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Dr. Alexey Root
GREENHILL CHESS #6 PDF Print E-mail
Written by Alexey W. Root on Tue, Oct 21 2014 (19:32)

Greenhill Chess Club students played the Game Theory challenge from Thinking with Chess: Teaching Children Ages 5-14. The advanced group had to notate their “castling” games, while the other two groups did not.

 
GREENHILL CHESS #5 PDF Print E-mail
Written by Alexey W. Root on Tue, Oct 14 2014 (21:22)

For October 14, Dr. Alexey Root taught the Tandem Chess exercise from People, Places, Checkmates: Teaching Social Studies with Chess. Students in the A group partnered with students in the C group. B group students partnered together. Thus teams were balanced to play one tandem game as White and one tandem game as Black against another team. For example, a team of a A and C player played two tandem games versus a team of two B players. Since usually students only interact with students in their own group, this exercise gave students an opportunity to get to know others in the Greenhill School Chess Club.

 
GREENHILL CHESS #4 PDF Print E-mail
Written by Alexey W. Root on Thu, Oct 09 2014 (06:54)

The beginners learned the values of the chessmen, for example a queen is worth nine pawns. Then the beginners played Exercise 7 “Queen versus Rook and Bishop.” from Read, Write, Checkmate: Enrich Literacy with Chess Activities.

Dr. Root tested the handful of intermediate and advanced students on their knowledge of en passant who had not been previously tested. While Dr. Root tested those students individually, the rest of the students played Battleship Chess, a drill from Children and Chess: A Guide for Educators.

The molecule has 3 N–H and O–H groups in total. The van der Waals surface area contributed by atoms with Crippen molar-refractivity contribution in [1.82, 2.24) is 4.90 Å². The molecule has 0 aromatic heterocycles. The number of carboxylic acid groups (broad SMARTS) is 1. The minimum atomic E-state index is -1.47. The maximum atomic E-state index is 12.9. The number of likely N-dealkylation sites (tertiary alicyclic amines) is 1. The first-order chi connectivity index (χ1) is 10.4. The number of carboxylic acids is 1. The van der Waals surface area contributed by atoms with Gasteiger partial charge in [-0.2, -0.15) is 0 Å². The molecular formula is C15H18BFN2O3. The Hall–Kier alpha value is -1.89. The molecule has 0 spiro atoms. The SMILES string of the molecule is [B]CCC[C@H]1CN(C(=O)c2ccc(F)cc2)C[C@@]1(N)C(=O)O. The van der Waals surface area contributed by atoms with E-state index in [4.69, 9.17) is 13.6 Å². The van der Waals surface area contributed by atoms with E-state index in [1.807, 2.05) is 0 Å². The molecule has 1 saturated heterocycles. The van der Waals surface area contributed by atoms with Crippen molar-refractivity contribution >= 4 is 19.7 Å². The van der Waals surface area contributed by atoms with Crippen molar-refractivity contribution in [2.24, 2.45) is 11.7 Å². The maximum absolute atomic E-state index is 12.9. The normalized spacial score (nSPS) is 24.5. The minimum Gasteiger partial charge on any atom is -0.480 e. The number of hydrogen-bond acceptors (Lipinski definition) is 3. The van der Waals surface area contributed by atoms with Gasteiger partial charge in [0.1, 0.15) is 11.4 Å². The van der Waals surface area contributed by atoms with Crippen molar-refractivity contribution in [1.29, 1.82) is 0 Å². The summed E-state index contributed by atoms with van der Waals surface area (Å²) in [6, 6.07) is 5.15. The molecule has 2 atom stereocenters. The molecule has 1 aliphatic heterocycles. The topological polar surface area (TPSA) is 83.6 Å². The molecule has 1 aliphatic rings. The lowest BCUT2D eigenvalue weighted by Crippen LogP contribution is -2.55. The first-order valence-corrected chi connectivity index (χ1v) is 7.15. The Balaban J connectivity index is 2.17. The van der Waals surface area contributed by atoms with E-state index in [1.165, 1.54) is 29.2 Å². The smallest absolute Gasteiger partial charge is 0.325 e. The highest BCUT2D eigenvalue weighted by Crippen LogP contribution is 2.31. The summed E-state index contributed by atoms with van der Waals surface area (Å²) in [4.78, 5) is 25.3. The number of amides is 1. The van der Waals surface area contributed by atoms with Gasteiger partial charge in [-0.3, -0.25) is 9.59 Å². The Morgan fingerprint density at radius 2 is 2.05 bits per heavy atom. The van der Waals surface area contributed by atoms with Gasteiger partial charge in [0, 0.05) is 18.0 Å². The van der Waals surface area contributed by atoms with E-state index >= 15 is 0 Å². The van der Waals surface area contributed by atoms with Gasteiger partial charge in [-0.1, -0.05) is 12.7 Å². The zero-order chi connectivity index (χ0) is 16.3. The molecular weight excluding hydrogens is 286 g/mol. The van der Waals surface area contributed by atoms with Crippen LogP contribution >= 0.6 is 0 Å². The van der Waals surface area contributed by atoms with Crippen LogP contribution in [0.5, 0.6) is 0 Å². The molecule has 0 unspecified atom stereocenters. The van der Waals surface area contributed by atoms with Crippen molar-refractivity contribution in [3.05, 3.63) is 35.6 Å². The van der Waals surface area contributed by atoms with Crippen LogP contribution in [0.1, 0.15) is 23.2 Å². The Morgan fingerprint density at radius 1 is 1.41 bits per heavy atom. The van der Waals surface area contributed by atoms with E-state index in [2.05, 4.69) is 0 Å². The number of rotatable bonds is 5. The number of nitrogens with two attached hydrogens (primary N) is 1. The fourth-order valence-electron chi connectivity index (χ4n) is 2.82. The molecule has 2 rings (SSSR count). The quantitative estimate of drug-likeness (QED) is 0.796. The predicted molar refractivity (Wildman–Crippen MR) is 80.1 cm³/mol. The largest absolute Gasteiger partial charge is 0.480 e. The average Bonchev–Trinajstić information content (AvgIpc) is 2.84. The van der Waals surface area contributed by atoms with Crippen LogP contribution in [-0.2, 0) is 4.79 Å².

EL PASO CHESS PRESENTATIONS PDF Print E-mail
Written by Alexey W. Root on Sat, Oct 04 2014 (07:43)

Dr. Alexey Root will present about “Chess in Libraries and Schools” on Friday, October 10 (2-4 p.m., Dorris Van Doren Branch Library) and Saturday, October 11 (10 a.m. to noon, Ysleta Branch Library). These El Paso, Texas presentations are free and open to the public. The October 11 presentation is followed by a chess tournament.

 
GREENHILL CHESS #3 PDF Print E-mail
Written by Alexey W. Root on Tue, Sep 30 2014 (21:52)

For Beginners:

Dr. Root asked how to move a bishop from one location to another in the fewest number of moves. For example, "How can you move a bishop from f1 to f5?" (Similar drill will be done for capturing on f5). The student should respond either, "Bf1-d3-f5" or "Bf1-h3-f5." After one of those possible best responses, Dr. Root moved the bishop as indicated.

Practice: Then students partnered up to try this with each other. One student chose a place for the bishop to be and a place for it to move to. Then that second student moved the bishop in the fewest number of moves. Then students set up bishop mazes for each other. The mazes lesson plan is in more detail in Dr. Root’s book Science, Math, Checkmate: 32 Chess Activities for Inquiry and Problem Solving, Mazes and Monsters lesson activity.

For Intermediate and Advanced Players:

Students tried Exercise 7 “Queen versus Rook and Bishop.” from Read, Write, Checkmate: Enrich Literacy with Chess Activities. Then students practiced the king and queen against king checkmate. 

While students were practicing those drills, Dr. Root called individual students over to her to have them show how en passant works.

 
GREENHILL CHESS #2 PDF Print E-mail
Written by Alexey W. Root on Tue, Sep 23 2014 (22:03)

Dr. Root taught mazes to the beginners. After Dr. Root presented a sample maze on the demonstration board, students set up a mazes for each other then captured each chessman in the maze with a rook. From Science, Math, Checkmate: 32 Chess Activities for Inquiry and Problem Solving.

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Chess Quotes


And for the chess-player the success which crowns his work, the great dispeller of sorrows, is named "combination."

-Emanuel Lasker (1868-1941)



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